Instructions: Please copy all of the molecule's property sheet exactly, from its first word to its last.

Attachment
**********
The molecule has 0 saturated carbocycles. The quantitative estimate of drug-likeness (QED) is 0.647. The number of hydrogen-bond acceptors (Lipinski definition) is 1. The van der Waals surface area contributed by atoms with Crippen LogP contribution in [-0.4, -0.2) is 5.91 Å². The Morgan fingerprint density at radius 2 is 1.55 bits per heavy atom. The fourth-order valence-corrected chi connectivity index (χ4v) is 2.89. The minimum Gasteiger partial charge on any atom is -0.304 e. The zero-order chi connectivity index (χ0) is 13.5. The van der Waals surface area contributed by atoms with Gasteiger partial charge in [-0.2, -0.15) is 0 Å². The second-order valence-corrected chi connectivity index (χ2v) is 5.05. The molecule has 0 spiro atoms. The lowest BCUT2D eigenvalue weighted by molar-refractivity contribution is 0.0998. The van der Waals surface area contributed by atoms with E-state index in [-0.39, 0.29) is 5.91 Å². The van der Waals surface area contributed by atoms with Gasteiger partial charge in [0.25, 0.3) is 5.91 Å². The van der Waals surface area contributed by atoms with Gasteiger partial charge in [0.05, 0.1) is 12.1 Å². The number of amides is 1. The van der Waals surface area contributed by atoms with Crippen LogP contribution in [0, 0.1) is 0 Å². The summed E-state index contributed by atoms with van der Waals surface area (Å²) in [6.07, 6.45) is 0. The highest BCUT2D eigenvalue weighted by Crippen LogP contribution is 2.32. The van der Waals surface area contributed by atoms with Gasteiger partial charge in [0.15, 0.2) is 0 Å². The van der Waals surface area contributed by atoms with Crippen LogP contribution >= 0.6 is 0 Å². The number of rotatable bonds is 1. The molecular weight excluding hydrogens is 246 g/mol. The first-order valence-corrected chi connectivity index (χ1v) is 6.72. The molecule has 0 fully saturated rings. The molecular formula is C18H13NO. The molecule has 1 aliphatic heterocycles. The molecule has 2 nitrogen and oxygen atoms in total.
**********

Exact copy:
The molecule has 0 saturated carbocycles. The quantitative estimate of drug-likeness (QED) is 0.647. The number of hydrogen-bond acceptors (Lipinski definition) is 1. The van der Waals surface area contributed by atoms with Crippen LogP contribution in [-0.4, -0.2) is 5.91 Å². The Morgan fingerprint density at radius 2 is 1.55 bits per heavy atom. The fourth-order valence-corrected chi connectivity index (χ4v) is 2.89. The minimum Gasteiger partial charge on any atom is -0.304 e. The zero-order chi connectivity index (χ0) is 13.5. The van der Waals surface area contributed by atoms with Gasteiger partial charge in [-0.2, -0.15) is 0 Å². The second-order valence-corrected chi connectivity index (χ2v) is 5.05. The molecule has 0 spiro atoms. The lowest BCUT2D eigenvalue weighted by molar-refractivity contribution is 0.0998. The van der Waals surface area contributed by atoms with E-state index in [-0.39, 0.29) is 5.91 Å². The van der Waals surface area contributed by atoms with Gasteiger partial charge in [0.25, 0.3) is 5.91 Å². The van der Waals surface area contributed by atoms with Gasteiger partial charge in [0.05, 0.1) is 12.1 Å². The number of amides is 1. The van der Waals surface area contributed by atoms with Crippen LogP contribution in [0, 0.1) is 0 Å². The summed E-state index contributed by atoms with van der Waals surface area (Å²) in [6.07, 6.45) is 0. The highest BCUT2D eigenvalue weighted by Crippen LogP contribution is 2.32. The van der Waals surface area contributed by atoms with Gasteiger partial charge in [0.15, 0.2) is 0 Å². The van der Waals surface area contributed by atoms with Crippen LogP contribution >= 0.6 is 0 Å². The number of rotatable bonds is 1. The molecular weight excluding hydrogens is 246 g/mol. The first-order valence-corrected chi connectivity index (χ1v) is 6.72. The molecule has 0 fully saturated rings. The molecular formula is C18H13NO. The molecule has 1 aliphatic heterocycles. The molecule has 2 nitrogen and oxygen atoms in total.